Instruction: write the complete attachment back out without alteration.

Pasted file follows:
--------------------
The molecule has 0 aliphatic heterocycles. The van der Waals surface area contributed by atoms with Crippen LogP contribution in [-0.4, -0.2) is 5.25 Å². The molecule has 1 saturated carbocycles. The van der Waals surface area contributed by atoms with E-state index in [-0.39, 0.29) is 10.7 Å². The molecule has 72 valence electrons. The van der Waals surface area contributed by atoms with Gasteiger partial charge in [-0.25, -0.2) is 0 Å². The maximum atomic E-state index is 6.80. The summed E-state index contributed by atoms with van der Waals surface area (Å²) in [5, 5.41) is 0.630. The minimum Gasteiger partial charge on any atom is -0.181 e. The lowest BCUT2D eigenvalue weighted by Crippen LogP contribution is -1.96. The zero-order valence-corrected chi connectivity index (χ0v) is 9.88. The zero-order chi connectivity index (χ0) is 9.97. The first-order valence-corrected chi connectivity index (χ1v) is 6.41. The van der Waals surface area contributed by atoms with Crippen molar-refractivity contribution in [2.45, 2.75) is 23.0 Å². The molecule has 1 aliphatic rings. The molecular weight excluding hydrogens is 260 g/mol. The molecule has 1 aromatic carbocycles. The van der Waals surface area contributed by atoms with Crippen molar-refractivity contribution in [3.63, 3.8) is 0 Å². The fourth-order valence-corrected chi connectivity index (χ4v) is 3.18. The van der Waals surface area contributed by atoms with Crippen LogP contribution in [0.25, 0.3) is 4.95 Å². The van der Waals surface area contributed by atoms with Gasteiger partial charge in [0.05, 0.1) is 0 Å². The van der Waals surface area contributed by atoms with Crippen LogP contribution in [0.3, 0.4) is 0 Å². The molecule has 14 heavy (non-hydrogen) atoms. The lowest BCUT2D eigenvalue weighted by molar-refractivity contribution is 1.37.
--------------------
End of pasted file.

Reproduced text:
The molecule has 0 aliphatic heterocycles. The van der Waals surface area contributed by atoms with Crippen LogP contribution in [-0.4, -0.2) is 5.25 Å². The molecule has 1 saturated carbocycles. The van der Waals surface area contributed by atoms with E-state index in [-0.39, 0.29) is 10.7 Å². The molecule has 72 valence electrons. The van der Waals surface area contributed by atoms with Gasteiger partial charge in [-0.25, -0.2) is 0 Å². The maximum atomic E-state index is 6.80. The summed E-state index contributed by atoms with van der Waals surface area (Å²) in [5, 5.41) is 0.630. The minimum Gasteiger partial charge on any atom is -0.181 e. The lowest BCUT2D eigenvalue weighted by Crippen LogP contribution is -1.96. The zero-order valence-corrected chi connectivity index (χ0v) is 9.88. The zero-order chi connectivity index (χ0) is 9.97. The first-order valence-corrected chi connectivity index (χ1v) is 6.41. The van der Waals surface area contributed by atoms with Crippen molar-refractivity contribution in [2.45, 2.75) is 23.0 Å². The molecule has 1 aliphatic rings. The molecular weight excluding hydrogens is 260 g/mol. The molecule has 1 aromatic carbocycles. The van der Waals surface area contributed by atoms with Crippen molar-refractivity contribution in [3.63, 3.8) is 0 Å². The fourth-order valence-corrected chi connectivity index (χ4v) is 3.18. The van der Waals surface area contributed by atoms with Crippen LogP contribution in [0.25, 0.3) is 4.95 Å². The van der Waals surface area contributed by atoms with Gasteiger partial charge in [0.05, 0.1) is 0 Å². The van der Waals surface area contributed by atoms with Crippen LogP contribution in [0.3, 0.4) is 0 Å². The molecule has 14 heavy (non-hydrogen) atoms. The lowest BCUT2D eigenvalue weighted by molar-refractivity contribution is 1.37.